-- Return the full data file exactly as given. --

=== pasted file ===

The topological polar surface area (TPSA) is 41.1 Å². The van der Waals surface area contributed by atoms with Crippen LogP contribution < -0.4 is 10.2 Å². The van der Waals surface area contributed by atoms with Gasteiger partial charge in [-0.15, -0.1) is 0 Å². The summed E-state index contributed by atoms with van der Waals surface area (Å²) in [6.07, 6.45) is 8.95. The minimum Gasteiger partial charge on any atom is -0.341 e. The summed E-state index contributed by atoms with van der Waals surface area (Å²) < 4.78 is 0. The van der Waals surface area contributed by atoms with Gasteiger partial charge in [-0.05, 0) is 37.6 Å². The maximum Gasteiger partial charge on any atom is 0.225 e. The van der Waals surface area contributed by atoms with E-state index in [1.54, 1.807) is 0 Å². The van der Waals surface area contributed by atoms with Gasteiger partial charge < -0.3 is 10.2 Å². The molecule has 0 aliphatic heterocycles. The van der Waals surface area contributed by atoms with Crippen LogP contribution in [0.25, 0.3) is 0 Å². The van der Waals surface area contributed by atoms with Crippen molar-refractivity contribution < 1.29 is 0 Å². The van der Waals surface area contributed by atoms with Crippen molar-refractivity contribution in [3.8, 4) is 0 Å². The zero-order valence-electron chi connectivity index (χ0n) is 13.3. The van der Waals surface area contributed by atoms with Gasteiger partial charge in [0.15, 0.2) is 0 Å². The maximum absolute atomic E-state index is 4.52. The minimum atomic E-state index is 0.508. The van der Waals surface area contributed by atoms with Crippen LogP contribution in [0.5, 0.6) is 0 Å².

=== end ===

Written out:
The topological polar surface area (TPSA) is 41.1 Å². The van der Waals surface area contributed by atoms with Crippen LogP contribution < -0.4 is 10.2 Å². The van der Waals surface area contributed by atoms with Gasteiger partial charge in [-0.15, -0.1) is 0 Å². The summed E-state index contributed by atoms with van der Waals surface area (Å²) in [6.07, 6.45) is 8.95. The minimum Gasteiger partial charge on any atom is -0.341 e. The summed E-state index contributed by atoms with van der Waals surface area (Å²) < 4.78 is 0. The van der Waals surface area contributed by atoms with Gasteiger partial charge in [-0.05, 0) is 37.6 Å². The maximum Gasteiger partial charge on any atom is 0.225 e. The van der Waals surface area contributed by atoms with E-state index in [1.54, 1.807) is 0 Å². The van der Waals surface area contributed by atoms with Gasteiger partial charge < -0.3 is 10.2 Å². The molecule has 0 aliphatic heterocycles. The van der Waals surface area contributed by atoms with Crippen LogP contribution in [0.25, 0.3) is 0 Å². The van der Waals surface area contributed by atoms with Crippen molar-refractivity contribution < 1.29 is 0 Å². The van der Waals surface area contributed by atoms with Crippen molar-refractivity contribution in [3.8, 4) is 0 Å². The zero-order valence-electron chi connectivity index (χ0n) is 13.3. The van der Waals surface area contributed by atoms with Gasteiger partial charge in [0.15, 0.2) is 0 Å². The maximum absolute atomic E-state index is 4.52. The minimum atomic E-state index is 0.508. The van der Waals surface area contributed by atoms with Crippen LogP contribution in [0.5, 0.6) is 0 Å².